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Soft skills vital to UK economy

Cross industry coalition calls for action on soft skills as new research reveals they can add 15 percent to lifetime earnings

Cross industry coalition calls for action on soft skills as new research reveals they can add 15 percent to lifetime earnings.

New research reveals soft skills, such as communication, teamwork and time management – can boost lifetime earnings by up to 15 percent McDonald’s led coalition with James Caan CBE and a number of businesses, charities and organisations including AON, Mencap and the National Youth Agency calls for formal framework to better promote and recognise soft skills – currently worth £88bn to UK PLC. Working group established to carry forward recommendations and commission formal tender for soft skills framework – group includes CBI, Pearson, The Duke of Edinburgh's Award (DofE) and Association of Colleges.

A new report commissioned and led by McDonald’s UK has today called for a robust framework to better recognise and promote soft skills – such as communication and interpersonal skills, teamwork, and time- and self-management. The report follows a three month cross industry consultation, which included the CBI, National Youth Agency, Pearson and National Grid, and was backed by entrepreneur James Caan CBE. Over 60 organisations and individuals took part in the consultation, submitting either written or oral evidence.

The recommendation of a formal soft skills framework for schools, employers and employees comes as a result of consultation findings that people at all life stages are struggling to understand, develop and express the soft skills they need for their next career stage. A proposed framework would embed the importance of soft skills in education, employment and wider society and enable the ongoing development and improvement of these skills throughout an individual’s career and lifetime. The report also found that, specifically amongst young people, the current lack of a standardised set of defined skills, which are both recognisable and have a clear means to be achieved, results in many young people not understanding what they need to be work-ready or how to progress their careers.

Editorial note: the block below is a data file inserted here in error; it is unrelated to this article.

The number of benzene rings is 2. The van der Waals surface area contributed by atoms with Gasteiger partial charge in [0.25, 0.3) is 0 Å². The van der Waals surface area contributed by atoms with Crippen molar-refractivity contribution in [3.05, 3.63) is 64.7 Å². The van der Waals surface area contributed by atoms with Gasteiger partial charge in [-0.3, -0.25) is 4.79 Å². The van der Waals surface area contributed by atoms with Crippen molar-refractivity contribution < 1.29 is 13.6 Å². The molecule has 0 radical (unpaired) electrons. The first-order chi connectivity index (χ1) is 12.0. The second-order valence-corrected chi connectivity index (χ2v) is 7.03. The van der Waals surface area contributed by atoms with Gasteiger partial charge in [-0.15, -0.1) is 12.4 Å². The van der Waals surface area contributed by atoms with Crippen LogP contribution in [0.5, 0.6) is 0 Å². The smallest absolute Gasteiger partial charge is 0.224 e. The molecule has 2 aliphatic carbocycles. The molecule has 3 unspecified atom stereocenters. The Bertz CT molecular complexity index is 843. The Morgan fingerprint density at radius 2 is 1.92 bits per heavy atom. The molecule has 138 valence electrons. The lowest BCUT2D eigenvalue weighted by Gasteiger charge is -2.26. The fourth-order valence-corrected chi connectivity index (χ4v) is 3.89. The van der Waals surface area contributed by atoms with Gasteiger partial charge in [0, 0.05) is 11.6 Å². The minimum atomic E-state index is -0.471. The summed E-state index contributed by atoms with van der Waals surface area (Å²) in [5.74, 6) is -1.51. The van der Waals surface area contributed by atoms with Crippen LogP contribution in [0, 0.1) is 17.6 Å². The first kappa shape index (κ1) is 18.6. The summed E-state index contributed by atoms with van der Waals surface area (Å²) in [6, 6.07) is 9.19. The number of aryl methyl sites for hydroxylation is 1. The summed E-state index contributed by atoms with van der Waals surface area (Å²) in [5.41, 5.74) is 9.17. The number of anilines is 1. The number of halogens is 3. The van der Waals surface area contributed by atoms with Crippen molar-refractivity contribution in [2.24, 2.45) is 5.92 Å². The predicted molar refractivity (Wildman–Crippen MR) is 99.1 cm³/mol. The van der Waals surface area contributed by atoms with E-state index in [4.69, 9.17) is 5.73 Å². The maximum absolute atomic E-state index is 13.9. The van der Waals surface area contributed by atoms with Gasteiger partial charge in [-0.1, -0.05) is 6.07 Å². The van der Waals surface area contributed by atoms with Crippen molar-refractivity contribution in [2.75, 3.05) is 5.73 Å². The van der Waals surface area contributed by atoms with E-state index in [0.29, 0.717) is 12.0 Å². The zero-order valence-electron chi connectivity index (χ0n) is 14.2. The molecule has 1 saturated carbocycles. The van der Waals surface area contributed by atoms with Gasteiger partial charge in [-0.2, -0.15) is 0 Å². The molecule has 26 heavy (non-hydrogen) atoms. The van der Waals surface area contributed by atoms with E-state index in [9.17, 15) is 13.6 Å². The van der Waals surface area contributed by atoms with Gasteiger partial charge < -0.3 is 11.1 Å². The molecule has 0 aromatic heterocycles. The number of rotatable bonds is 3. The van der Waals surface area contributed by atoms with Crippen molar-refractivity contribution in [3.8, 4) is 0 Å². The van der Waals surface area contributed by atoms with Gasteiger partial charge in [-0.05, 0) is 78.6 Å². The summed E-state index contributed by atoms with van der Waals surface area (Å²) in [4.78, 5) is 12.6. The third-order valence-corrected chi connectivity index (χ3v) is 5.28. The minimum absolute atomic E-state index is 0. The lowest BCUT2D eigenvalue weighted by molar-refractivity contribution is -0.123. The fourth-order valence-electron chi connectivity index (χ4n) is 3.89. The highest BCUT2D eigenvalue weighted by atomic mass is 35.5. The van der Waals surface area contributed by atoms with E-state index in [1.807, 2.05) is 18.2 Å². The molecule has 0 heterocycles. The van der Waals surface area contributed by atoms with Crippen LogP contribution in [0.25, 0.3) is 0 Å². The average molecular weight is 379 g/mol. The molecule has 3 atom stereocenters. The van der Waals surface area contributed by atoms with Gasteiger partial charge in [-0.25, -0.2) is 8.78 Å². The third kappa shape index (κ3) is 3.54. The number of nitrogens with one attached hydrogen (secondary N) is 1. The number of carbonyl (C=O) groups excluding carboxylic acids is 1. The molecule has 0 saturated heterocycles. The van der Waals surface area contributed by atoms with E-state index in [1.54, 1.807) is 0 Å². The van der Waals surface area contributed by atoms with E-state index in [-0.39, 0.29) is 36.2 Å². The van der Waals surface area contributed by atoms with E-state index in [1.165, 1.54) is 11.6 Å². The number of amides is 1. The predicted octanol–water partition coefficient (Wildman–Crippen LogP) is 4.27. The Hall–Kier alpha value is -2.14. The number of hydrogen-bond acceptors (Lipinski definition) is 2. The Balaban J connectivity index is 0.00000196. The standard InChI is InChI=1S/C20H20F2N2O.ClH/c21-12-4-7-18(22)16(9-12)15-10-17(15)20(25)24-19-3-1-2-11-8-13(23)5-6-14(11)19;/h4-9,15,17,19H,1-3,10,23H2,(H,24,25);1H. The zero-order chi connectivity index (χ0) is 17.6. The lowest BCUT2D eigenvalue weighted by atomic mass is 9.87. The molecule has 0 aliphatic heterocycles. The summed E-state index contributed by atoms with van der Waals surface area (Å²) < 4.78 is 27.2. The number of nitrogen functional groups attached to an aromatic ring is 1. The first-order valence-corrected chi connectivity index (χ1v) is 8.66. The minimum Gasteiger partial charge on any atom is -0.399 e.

The report comes as new research from Development Economics demonstrates that having developed soft skills, can boost an individual’s lifetime earnings, by up to almost 15 percent (14.2)[1]. Employers clearly recognise the value of soft skills, which already contribute an estimated £88 billion to the UK economy[2]. Ninety seven per cent of employers say that they are important to their business success, yet a third of employers (32 percent) don’t assess these during appraisals and almost half (43 percent) don’t assess these when considering an employee for promotion[3].

The report outlines four core recommendations:

Create a robust, user-friendly soft skills framework

Robust enough to allow for accredited programmes where desired, but user-friendly enough for individuals and organisations to apply it to themselves and their hiring processes. A framework should enable the development and evaluation of soft skills throughout the individual’s life stages – from education to retirement.